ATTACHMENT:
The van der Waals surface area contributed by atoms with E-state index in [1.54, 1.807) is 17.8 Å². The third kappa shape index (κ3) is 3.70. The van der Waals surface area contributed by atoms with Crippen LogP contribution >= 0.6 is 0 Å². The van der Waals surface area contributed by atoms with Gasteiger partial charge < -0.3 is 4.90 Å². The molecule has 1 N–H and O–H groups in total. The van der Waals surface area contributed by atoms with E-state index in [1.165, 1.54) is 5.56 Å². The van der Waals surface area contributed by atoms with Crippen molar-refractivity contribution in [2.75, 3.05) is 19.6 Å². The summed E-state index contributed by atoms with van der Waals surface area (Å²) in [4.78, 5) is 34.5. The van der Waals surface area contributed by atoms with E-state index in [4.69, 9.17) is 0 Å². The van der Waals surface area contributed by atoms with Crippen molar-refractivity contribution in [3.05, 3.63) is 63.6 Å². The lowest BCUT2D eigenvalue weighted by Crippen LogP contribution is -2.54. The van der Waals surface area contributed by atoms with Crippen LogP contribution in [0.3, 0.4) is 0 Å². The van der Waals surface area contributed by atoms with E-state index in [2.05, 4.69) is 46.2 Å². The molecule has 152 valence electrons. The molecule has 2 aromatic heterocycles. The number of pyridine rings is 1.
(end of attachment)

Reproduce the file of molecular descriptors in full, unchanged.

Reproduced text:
The van der Waals surface area contributed by atoms with E-state index in [1.54, 1.807) is 17.8 Å². The third kappa shape index (κ3) is 3.70. The van der Waals surface area contributed by atoms with Crippen LogP contribution >= 0.6 is 0 Å². The van der Waals surface area contributed by atoms with Gasteiger partial charge < -0.3 is 4.90 Å². The molecule has 1 N–H and O–H groups in total. The van der Waals surface area contributed by atoms with E-state index in [1.165, 1.54) is 5.56 Å². The van der Waals surface area contributed by atoms with Crippen molar-refractivity contribution in [2.75, 3.05) is 19.6 Å². The summed E-state index contributed by atoms with van der Waals surface area (Å²) in [4.78, 5) is 34.5. The van der Waals surface area contributed by atoms with E-state index in [4.69, 9.17) is 0 Å². The van der Waals surface area contributed by atoms with Crippen molar-refractivity contribution in [3.05, 3.63) is 63.6 Å². The lowest BCUT2D eigenvalue weighted by Crippen LogP contribution is -2.54. The van der Waals surface area contributed by atoms with Crippen LogP contribution in [0.3, 0.4) is 0 Å². The van der Waals surface area contributed by atoms with E-state index in [2.05, 4.69) is 46.2 Å². The molecule has 152 valence electrons. The molecule has 2 aromatic heterocycles. The number of pyridine rings is 1.